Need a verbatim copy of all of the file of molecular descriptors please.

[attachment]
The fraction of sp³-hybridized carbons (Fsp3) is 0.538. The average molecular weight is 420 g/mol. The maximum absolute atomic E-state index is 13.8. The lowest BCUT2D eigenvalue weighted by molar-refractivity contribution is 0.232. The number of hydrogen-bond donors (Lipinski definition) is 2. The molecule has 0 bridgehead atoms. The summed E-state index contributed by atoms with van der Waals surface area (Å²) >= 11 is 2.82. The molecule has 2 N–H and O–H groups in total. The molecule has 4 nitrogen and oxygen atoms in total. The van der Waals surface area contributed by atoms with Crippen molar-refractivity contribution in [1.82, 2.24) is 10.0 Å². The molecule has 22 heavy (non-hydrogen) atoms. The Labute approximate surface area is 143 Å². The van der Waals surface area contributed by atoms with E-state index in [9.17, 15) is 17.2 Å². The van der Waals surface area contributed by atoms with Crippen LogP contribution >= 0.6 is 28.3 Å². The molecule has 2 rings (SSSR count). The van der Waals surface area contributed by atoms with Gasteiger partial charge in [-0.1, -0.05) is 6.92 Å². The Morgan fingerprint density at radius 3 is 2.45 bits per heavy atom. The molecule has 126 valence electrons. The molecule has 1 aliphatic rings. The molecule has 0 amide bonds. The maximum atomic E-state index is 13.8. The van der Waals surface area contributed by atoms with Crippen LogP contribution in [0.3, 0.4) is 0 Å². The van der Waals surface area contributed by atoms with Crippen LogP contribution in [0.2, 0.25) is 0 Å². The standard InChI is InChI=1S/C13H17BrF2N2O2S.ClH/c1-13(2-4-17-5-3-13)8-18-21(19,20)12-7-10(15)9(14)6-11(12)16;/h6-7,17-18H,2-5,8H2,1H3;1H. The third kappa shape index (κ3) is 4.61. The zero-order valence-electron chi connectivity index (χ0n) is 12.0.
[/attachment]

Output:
The fraction of sp³-hybridized carbons (Fsp3) is 0.538. The average molecular weight is 420 g/mol. The maximum absolute atomic E-state index is 13.8. The lowest BCUT2D eigenvalue weighted by molar-refractivity contribution is 0.232. The number of hydrogen-bond donors (Lipinski definition) is 2. The molecule has 0 bridgehead atoms. The summed E-state index contributed by atoms with van der Waals surface area (Å²) >= 11 is 2.82. The molecule has 2 N–H and O–H groups in total. The molecule has 4 nitrogen and oxygen atoms in total. The van der Waals surface area contributed by atoms with Crippen molar-refractivity contribution in [1.82, 2.24) is 10.0 Å². The molecule has 22 heavy (non-hydrogen) atoms. The Labute approximate surface area is 143 Å². The van der Waals surface area contributed by atoms with E-state index in [9.17, 15) is 17.2 Å². The van der Waals surface area contributed by atoms with Crippen LogP contribution >= 0.6 is 28.3 Å². The molecule has 2 rings (SSSR count). The van der Waals surface area contributed by atoms with Gasteiger partial charge in [-0.1, -0.05) is 6.92 Å². The Morgan fingerprint density at radius 3 is 2.45 bits per heavy atom. The molecule has 126 valence electrons. The molecule has 1 aliphatic rings. The molecule has 0 amide bonds. The maximum atomic E-state index is 13.8. The van der Waals surface area contributed by atoms with Crippen LogP contribution in [0.3, 0.4) is 0 Å². The van der Waals surface area contributed by atoms with Crippen LogP contribution in [0.2, 0.25) is 0 Å². The standard InChI is InChI=1S/C13H17BrF2N2O2S.ClH/c1-13(2-4-17-5-3-13)8-18-21(19,20)12-7-10(15)9(14)6-11(12)16;/h6-7,17-18H,2-5,8H2,1H3;1H. The third kappa shape index (κ3) is 4.61. The zero-order valence-electron chi connectivity index (χ0n) is 12.0.